KELSEY: So we have started at this 30,000 foot view of this overarching vision, mission, and even a little bit of history. “Now we’re moving way down into the heart level, where those most important things of our discipleship are engaged carefully by the parent. And Jonathan, you happen to be a parent of one of our age group, and also a writer for another one of our age groups. And we’ve talked about some of these things before, but while we’re on this lowest level of the heart approach, I want you to unpack some of the heart approach that you take as you write a WORLDteen story.

JONATHAN: Everything Rebecca said about being able to show the light, that is so huge. One of the things I love about writing for WORLDteen is how, at that level, you can really start to get into questions, start to add a little more complexity to stories where, at the WORLDkids level, we might have a more concrete application or takeaway. But at the WORLDteen level, you can leave things a little more open-ended and start to get a little more into the question-raising without providing all the answers, and pointing back to biblical truth but being able to show the shades of complexity in an issue that really is complex, and to kind of get the gears turning and hopefully lead to further conversations. I don’t know about you guys, but in my experience, those age ranges, like the very early teen years, are when you start having so many definite opinions about the world that can be so hard and fast and black and white. And so being able to stand in the place of biblical truth and use that as a springboard for adding complexity and saying, “Is it really that black and white? Let’s think about, you know—yeah, these people are doing something that’s wrong, but what about their humanity? They’re made in the image of God.” Being able to seed that sort of thinking into those stories is something I really love to be able to do.

KELSEY: And I think you do it with aplomb. I’ve always been grateful to read the stories that I know you are writing, and just engage with my teens who are really out of that specific age range, but I have to tell you—my niece has been reading your writing, and she has thrilled to it. And so I see how it is shaping her thinking. She’s in homeschool right now. She’s spending a bunch of time having her thinking shaped by people like you and the things that she reads. And I’m just so very grateful.

Now we have done a little bit of analytical work as we have been unpacking observation work. And what I mean is that we’ve begun to answer this question, that instead of us unpacking further, I’m going to do that teacherly thing of stating a question out there for it to be unpacked by you, listener, at home. Which is this question of: Why is it important for kids and teens to be aware of current events, and to learn how to interact with the news? Again, we have begun to approach some answers from our perspective. But I think it is a question that is worth wrestling with at home.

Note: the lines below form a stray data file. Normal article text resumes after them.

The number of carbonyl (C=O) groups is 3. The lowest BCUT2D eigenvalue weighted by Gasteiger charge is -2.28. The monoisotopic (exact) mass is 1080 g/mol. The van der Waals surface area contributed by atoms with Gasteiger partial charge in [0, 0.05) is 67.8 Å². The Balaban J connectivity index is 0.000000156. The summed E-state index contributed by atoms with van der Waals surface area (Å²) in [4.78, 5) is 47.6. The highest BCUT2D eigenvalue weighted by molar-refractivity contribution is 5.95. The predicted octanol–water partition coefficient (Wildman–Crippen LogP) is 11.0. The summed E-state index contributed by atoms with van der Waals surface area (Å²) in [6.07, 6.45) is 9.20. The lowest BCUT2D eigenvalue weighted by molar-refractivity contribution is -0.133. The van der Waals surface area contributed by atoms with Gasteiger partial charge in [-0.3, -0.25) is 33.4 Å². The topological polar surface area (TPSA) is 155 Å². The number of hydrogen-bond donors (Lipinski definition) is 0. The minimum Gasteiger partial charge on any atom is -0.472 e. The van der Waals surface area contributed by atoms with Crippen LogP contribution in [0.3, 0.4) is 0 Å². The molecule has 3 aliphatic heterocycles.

From there, I want to talk about the other ways that we see news presented in the world and ask you, Rebecca, you know—I know I’ve had my ear increasingly to the ground since joining this team, my eyes open to look for how this news is being told, how current events are being framed by other outlets. What do you see? And Jonathan, please feel free to chime in as well, about how the news is told specifically to children by other organizations, and how do we compare with it? And what makes us distinctly different, that we can kind of see in that comparison and contrast?

REBECCA: First of all, I will say, there is so much out there. There is just—there are so many sources of news, even directed specifically toward kids. We are seeing, of course, for a couple of generations now, there’s been the in-classroom news provided by secular sources, internet channels that are dedicated to children. Some of them are spinoffs of adult products which just sort of bring the age level down. Some of them are designed specifically for children. And then, of course, there is the internet. And a lot of news gets propagated on the internet, and not necessarily very well. It’s hard to talk in general about those because a lot of them have different, different approaches.

But a few things that really stand out. You said “What makes us distinctly different?” First of all is, we don’t take a “one size fits all” approach to the news. We’ve talked about that. The age appropriate leveling is one thing, but a really big thing that we do with each story that we do end up presenting—our writers start with asking why? Why is this important for a child, a Christian growing up today, being discipled through God’s world through into their maturity? Why is this important for you to know? And if we don’t have a good answer for that, that story is not going to make it into our selection. So we’re looking for the meat. Now a lot of times that meat is also very entertaining and engaging, and it should be. But it needs to have a purpose. There’s a reason why we are delivering this story.